Page 21 - Campus Technology, July 2017
P. 21

dian schaffhauser
When Students Whine About WiFi on Twitter
The University of Georgia and Arizona State have turned to Twitter feeds to monitor just how satisfied students are with campus wireless. Here’s what they’ve learned.
MEAN TWEETS AREN’T a just a feature on Jimmy Kimmel Live! — they permeate the feeds of college students across America. And the primary target of their wrath seems to be campus WiFi:
“Here’s the deal ... you can either give me functional WiFi or you can give me back a portion of my tuition. Which one is it gonna be?”
“What if this is all some kind of social experiment to see what happens when you take WiFi away from college students?”
“How to academically ruin a college student: Shut off their WiFi on a Sunday.”
Two institutions are using those kinds of disparaging tweets from their community of students as inspiration for improving delivery of wireless networking. At the University of Georgia, mean tweets sparked an initiative that has resulted in a major upgrade of residential WiFi. And Arizona State University is
using its students’ social WiFi complaints to reach out daily and publicize its 24/7/365 help center.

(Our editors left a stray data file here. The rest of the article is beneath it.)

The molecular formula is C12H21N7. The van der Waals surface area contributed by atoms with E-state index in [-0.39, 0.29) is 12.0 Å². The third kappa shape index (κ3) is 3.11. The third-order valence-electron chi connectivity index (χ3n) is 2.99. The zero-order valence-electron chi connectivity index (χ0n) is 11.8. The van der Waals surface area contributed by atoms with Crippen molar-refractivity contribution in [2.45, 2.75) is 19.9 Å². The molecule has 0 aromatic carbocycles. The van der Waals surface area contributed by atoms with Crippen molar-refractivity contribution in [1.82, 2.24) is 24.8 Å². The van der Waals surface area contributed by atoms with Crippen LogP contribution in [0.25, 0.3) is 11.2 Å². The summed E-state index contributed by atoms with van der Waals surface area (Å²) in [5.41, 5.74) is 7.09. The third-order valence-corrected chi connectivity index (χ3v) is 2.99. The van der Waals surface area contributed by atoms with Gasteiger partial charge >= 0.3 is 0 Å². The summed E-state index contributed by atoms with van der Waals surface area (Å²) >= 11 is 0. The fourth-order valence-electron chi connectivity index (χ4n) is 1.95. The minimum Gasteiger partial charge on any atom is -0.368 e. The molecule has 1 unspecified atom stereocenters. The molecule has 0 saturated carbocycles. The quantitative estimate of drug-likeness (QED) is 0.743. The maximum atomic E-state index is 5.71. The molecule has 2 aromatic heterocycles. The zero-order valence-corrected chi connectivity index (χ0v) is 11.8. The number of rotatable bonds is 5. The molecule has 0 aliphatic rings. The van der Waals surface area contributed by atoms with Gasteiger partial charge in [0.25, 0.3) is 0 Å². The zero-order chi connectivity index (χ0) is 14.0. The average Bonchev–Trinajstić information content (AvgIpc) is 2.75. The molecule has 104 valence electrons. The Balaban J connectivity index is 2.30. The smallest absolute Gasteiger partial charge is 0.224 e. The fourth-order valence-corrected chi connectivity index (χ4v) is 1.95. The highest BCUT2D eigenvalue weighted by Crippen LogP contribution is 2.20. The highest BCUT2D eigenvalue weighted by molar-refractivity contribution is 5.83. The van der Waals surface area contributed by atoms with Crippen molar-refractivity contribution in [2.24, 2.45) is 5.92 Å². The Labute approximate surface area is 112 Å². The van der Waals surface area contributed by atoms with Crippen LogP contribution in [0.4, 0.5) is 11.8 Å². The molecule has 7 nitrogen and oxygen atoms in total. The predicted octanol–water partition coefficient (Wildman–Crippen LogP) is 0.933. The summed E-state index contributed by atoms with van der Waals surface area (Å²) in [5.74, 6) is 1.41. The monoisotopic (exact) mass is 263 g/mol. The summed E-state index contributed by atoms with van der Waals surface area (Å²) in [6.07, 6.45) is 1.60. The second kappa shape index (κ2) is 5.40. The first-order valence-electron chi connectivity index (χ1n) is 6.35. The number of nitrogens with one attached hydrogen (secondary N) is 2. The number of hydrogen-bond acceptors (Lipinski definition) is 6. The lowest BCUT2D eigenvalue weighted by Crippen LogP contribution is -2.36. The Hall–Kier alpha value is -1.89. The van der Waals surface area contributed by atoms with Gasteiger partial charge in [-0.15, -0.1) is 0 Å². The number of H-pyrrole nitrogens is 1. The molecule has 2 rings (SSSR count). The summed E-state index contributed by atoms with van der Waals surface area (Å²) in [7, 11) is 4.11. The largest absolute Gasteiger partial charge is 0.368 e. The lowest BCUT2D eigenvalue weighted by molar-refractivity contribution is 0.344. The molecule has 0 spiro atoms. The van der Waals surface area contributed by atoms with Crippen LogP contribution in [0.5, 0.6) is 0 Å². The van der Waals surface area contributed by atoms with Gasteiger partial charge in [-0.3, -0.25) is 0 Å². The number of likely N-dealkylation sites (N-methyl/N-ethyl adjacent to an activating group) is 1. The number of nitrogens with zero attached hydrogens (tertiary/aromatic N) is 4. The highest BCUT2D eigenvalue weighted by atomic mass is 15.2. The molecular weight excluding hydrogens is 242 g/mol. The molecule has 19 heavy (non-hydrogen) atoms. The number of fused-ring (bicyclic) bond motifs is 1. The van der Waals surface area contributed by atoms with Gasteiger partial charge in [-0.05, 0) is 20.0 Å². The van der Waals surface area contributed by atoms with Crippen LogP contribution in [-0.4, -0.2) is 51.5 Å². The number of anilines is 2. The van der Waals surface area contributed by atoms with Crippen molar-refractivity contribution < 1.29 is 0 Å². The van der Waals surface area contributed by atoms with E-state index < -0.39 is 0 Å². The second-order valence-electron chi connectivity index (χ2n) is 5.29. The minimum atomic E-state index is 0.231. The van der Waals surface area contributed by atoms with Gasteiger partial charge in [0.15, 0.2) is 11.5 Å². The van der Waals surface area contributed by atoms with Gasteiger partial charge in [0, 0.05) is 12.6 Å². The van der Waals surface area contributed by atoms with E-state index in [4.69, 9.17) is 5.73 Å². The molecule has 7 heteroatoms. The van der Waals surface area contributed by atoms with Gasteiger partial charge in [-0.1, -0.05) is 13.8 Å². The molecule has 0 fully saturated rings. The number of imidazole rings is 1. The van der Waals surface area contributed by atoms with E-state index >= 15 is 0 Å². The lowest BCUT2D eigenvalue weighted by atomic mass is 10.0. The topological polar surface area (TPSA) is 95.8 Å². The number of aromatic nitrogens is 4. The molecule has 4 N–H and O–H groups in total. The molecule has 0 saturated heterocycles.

Here’s what both schools have learned about how to cope with WiFi whining.
Twitter Isn’t the Best Medium for
Two-Way Communication
If your primary intent is to pinpoint the precise WiFi problems via the same mechanism students used to grumble about it, you may get frustrated. “When we would try to respond to students or answer their questions, sometimes we would have students give really detailed information as we continued the conversation. Other times they would complain about something and then not ever respond back,” said Kerri Testement, U Georgia’s senior public relations coordinator for Enterprise Information Technology Services (EITS). Part of that is a result of when the tweets come in. “They don’t want

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